Quote by Maimonides


For the elements have the property of moving back to their place in a straight line, but they have no properties which would cause them to remain where they are, or to move other-wise than in a straight line, These rectilinear motions of these four elements when returning to their original place are are of two kinds, either centrifugal,vziz.


For the elements have the property of moving back to their p

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On the contrary, art consists of inventing and not copying.

On the contrary, art consists of inventing and not copying. The Italian Renaissance is a period of artistic decadence. Those men, devoid of their predecessors' inventiveness, thought they were stronger as imitators-that is false. Art must be free in its inventiveness, it must raise us above too much reality. This is its goal, whether it is poetry or painting. The plastic life, the picture, is made up of harmonious relationships among volumes, lines, and colors. These are the three forces that must govern works of art. If, in organizing these three essential elements harmoniously, one finds that objects, elements of reality, can enter into the composition, it may be better and may give the work more richness. But they must be subordinated to the three essential elements mentioned above. Modern work thus takes a point of view directly opposed to academic work. Academic work puts the subject first and relegates pictorial values to a secondary level, if there is room.For us others, it is the opposite. Every canvas, even if nonrepresentational, that depends on harmonious relationships of the three forces-color, volume, and line-is a work of art. I repeat, if the object can be included without shattering the governing structure, the canvas is enriched.Sometimes these relationships are merely decorative when they are abstract. But if objects figure in the composition-free objects with a genuine plastic value-pictures result that have as much variety and profundity as any with an imitative subject.

Fernand Leger

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At every crossway on the road that leads to the future, each

At every crossway on the road that leads to the future, each progressive spirit is opposed by a thousand men appointed to guard the past. Let us have no fear lest the fair towers of former days be sufficiently defended. The least that the most timid among us can do is not to add to the immense dead weight which nature drags along.Let us not say to ourselves that the best truth always lies in moderation, in the decent average. This would perhaps be so if the majority of men did not think on a much lower plane than is needful. That is why it behooves others to think and hope on a higher plane than seems reasonable. The average, the decent moderation of today, will be the least human of things tomorrow. At the time of the Spanish Inquisition, the opinion of good sense and of the other good medium was certainly that people ought not to burn too large a number of heretics; extreme and unreasonable opinion obviously demanded that they should burn none at all.Let us think of the great invisible ship that carries our human destinies upon eternity. Like the vessels of our confined oceans, she has her sails and her ballast. The fear that she may pitch or roll on leaving the roadstead is no reason for increasing the weight of the ballast by stowing the fair white sails in the depths of the hold. Sails were not woven to molder side by side with cobblestones in the dark. Ballast exists everywhere; all the pebbles of the harbor, all the sand of the beach, will serve for that. But sails are rare and precious things; their place is not in the murk of the well, but amid the light of the tall masts, where they will collect the winds of space.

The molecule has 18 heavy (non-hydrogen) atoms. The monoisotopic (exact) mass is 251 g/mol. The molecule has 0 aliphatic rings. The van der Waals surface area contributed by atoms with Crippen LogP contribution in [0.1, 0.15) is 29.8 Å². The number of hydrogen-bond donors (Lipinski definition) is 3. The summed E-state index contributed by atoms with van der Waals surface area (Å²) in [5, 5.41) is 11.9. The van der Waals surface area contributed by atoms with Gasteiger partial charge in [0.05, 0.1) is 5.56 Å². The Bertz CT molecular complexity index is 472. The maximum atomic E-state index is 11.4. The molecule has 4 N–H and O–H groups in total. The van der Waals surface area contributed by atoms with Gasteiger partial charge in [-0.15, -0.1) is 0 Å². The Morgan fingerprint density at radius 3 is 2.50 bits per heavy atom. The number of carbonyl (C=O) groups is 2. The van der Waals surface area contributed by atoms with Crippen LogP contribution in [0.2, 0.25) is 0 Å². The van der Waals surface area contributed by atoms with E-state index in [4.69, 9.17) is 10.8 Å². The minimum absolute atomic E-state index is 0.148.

Count Maurice Maeterlinck, Our S